Python can be installed onto operating systems in a variety of different ways.
The easiest way is to visit https://www.python.org/downloads/ and download the web-based installer which will downloaded the needed components at install time.
You may have to add the
python.exe install location to your system
PATH manually. Python will typically be installed to:
when installed for a single user on Windows 10. You will also want to add the
Scripts\ folder so that you can call
pip from the command-line, so also add the following to your
The Anaconda distribution is also contains the Python interpreter.
Windows 10 introduced what I consider a really annoying “feature” called App Execution Aliases. What this means is that if you don’t have python installed on your system but try and execute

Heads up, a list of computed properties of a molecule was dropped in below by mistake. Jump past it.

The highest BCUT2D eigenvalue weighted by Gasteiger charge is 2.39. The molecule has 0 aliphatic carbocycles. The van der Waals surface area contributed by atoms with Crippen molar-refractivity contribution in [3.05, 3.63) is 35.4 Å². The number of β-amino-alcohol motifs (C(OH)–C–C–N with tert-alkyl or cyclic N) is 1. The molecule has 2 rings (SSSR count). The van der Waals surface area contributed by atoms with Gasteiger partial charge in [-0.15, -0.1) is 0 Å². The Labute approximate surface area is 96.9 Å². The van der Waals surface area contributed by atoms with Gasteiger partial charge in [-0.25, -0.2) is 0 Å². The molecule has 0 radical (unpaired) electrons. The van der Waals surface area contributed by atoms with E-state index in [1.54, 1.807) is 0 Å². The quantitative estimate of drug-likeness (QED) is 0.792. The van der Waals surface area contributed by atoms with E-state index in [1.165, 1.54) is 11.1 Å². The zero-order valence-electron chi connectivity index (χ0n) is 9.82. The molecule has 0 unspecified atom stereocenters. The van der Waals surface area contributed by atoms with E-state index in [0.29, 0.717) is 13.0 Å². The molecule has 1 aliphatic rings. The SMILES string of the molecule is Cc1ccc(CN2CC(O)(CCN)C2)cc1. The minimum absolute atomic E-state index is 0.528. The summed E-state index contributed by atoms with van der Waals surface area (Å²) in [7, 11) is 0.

python.exe, Windows will jump in a load up the Windows Store to prompt you to download and install it. While good natured in principle, it causes many headaches as 3rd party software which tried to invoke python will not get the error message it expects.
You can disable App Execution Aliases for
python3.exe by searching for Managing App Execution Aliases in the Windows Search. Load up the settings window and deselect all versions of
You might get an error like shown below if you try and invoke a non-existent
python.exe when arguments are provided (Windows Store will NOT load in this case):
Python was not found; run without arguments to install from the Microsoft Store, or disable this shortcut from Settings > Manage App Execution Aliases.
ModuleNotFoundError: No module named ‘_ctypes’
This is likely due to
libffi-dev (Debian-like) or
libffi-devel (RedHat-like) missing from your systems. Install with (on RedHat-like systems):
and then try building Python again.
This work is licensed under a Creative Commons Attribution 4.0 International License .
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